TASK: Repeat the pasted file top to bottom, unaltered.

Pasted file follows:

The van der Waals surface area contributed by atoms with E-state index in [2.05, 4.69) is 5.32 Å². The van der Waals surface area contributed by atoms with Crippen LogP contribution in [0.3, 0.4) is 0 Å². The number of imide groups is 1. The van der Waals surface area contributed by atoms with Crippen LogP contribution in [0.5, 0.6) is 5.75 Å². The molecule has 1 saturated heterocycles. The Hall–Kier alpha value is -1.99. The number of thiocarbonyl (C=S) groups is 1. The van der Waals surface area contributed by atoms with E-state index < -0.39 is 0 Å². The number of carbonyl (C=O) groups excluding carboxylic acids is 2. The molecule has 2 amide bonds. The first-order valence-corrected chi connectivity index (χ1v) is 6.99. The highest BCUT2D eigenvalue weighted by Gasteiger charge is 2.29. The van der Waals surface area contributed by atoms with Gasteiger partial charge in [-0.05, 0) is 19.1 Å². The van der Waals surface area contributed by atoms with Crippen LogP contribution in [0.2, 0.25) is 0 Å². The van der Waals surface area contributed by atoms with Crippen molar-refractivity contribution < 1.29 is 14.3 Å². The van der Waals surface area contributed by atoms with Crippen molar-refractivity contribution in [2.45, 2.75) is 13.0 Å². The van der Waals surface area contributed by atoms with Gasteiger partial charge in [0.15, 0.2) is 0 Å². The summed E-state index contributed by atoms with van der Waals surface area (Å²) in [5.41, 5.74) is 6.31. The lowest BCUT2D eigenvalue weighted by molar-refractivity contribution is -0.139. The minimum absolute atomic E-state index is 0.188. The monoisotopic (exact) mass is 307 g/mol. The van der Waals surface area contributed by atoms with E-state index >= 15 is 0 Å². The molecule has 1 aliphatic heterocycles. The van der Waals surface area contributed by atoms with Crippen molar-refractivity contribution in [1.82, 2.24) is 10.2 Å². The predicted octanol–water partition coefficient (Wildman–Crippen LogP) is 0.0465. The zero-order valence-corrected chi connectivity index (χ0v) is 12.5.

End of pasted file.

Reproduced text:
The van der Waals surface area contributed by atoms with E-state index in [2.05, 4.69) is 5.32 Å². The van der Waals surface area contributed by atoms with Crippen LogP contribution in [0.3, 0.4) is 0 Å². The number of imide groups is 1. The van der Waals surface area contributed by atoms with Crippen LogP contribution in [0.5, 0.6) is 5.75 Å². The molecule has 1 saturated heterocycles. The Hall–Kier alpha value is -1.99. The number of thiocarbonyl (C=S) groups is 1. The van der Waals surface area contributed by atoms with E-state index < -0.39 is 0 Å². The number of carbonyl (C=O) groups excluding carboxylic acids is 2. The molecule has 2 amide bonds. The first-order valence-corrected chi connectivity index (χ1v) is 6.99. The highest BCUT2D eigenvalue weighted by Gasteiger charge is 2.29. The van der Waals surface area contributed by atoms with Gasteiger partial charge in [-0.05, 0) is 19.1 Å². The van der Waals surface area contributed by atoms with Crippen LogP contribution in [0.2, 0.25) is 0 Å². The van der Waals surface area contributed by atoms with Crippen molar-refractivity contribution < 1.29 is 14.3 Å². The van der Waals surface area contributed by atoms with Crippen molar-refractivity contribution in [2.45, 2.75) is 13.0 Å². The van der Waals surface area contributed by atoms with Gasteiger partial charge in [0.15, 0.2) is 0 Å². The summed E-state index contributed by atoms with van der Waals surface area (Å²) in [5.41, 5.74) is 6.31. The lowest BCUT2D eigenvalue weighted by molar-refractivity contribution is -0.139. The minimum absolute atomic E-state index is 0.188. The monoisotopic (exact) mass is 307 g/mol. The van der Waals surface area contributed by atoms with E-state index >= 15 is 0 Å². The molecule has 1 aliphatic heterocycles. The van der Waals surface area contributed by atoms with Crippen molar-refractivity contribution in [1.82, 2.24) is 10.2 Å². The predicted octanol–water partition coefficient (Wildman–Crippen LogP) is 0.0465. The zero-order valence-corrected chi connectivity index (χ0v) is 12.5.